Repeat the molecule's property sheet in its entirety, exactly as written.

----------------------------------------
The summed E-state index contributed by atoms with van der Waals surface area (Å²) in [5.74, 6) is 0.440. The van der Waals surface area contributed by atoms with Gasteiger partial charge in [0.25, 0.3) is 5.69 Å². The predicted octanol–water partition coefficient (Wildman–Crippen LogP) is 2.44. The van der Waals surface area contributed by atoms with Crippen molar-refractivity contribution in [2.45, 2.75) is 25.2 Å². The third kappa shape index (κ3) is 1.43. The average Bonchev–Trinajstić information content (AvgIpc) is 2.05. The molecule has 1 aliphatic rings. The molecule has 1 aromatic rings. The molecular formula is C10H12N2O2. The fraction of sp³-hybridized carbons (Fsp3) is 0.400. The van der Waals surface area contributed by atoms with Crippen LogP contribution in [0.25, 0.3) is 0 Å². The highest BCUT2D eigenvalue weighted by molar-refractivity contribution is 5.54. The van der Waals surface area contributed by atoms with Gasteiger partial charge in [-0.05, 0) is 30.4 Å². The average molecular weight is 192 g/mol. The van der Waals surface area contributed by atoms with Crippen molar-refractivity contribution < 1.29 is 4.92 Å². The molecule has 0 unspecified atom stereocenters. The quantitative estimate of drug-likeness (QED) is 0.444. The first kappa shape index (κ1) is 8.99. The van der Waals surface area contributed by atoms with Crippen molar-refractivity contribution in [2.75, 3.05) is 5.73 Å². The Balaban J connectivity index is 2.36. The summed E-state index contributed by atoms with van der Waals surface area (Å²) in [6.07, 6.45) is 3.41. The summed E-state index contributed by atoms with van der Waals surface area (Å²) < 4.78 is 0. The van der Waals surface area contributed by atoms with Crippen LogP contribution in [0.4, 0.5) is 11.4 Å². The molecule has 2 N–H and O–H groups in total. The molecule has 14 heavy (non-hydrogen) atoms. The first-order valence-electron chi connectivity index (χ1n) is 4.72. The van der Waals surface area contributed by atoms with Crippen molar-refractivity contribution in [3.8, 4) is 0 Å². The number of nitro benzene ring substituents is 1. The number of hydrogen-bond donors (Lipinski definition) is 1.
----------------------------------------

The summed E-state index contributed by atoms with van der Waals surface area (Å²) in [5.74, 6) is 0.440. The van der Waals surface area contributed by atoms with Gasteiger partial charge in [0.25, 0.3) is 5.69 Å². The predicted octanol–water partition coefficient (Wildman–Crippen LogP) is 2.44. The van der Waals surface area contributed by atoms with Crippen molar-refractivity contribution in [2.45, 2.75) is 25.2 Å². The third kappa shape index (κ3) is 1.43. The average Bonchev–Trinajstić information content (AvgIpc) is 2.05. The molecule has 1 aliphatic rings. The molecule has 1 aromatic rings. The molecular formula is C10H12N2O2. The fraction of sp³-hybridized carbons (Fsp3) is 0.400. The van der Waals surface area contributed by atoms with Crippen LogP contribution in [0.25, 0.3) is 0 Å². The highest BCUT2D eigenvalue weighted by molar-refractivity contribution is 5.54. The van der Waals surface area contributed by atoms with Gasteiger partial charge in [-0.05, 0) is 30.4 Å². The average molecular weight is 192 g/mol. The van der Waals surface area contributed by atoms with Crippen molar-refractivity contribution < 1.29 is 4.92 Å². The molecule has 0 unspecified atom stereocenters. The quantitative estimate of drug-likeness (QED) is 0.444. The first kappa shape index (κ1) is 8.99. The van der Waals surface area contributed by atoms with Crippen molar-refractivity contribution in [2.75, 3.05) is 5.73 Å². The Balaban J connectivity index is 2.36. The summed E-state index contributed by atoms with van der Waals surface area (Å²) in [6.07, 6.45) is 3.41. The summed E-state index contributed by atoms with van der Waals surface area (Å²) < 4.78 is 0. The van der Waals surface area contributed by atoms with Crippen LogP contribution in [0.4, 0.5) is 11.4 Å². The molecule has 2 N–H and O–H groups in total. The molecule has 14 heavy (non-hydrogen) atoms. The first-order valence-electron chi connectivity index (χ1n) is 4.72. The van der Waals surface area contributed by atoms with Crippen molar-refractivity contribution in [3.8, 4) is 0 Å². The number of nitro benzene ring substituents is 1. The number of hydrogen-bond donors (Lipinski definition) is 1.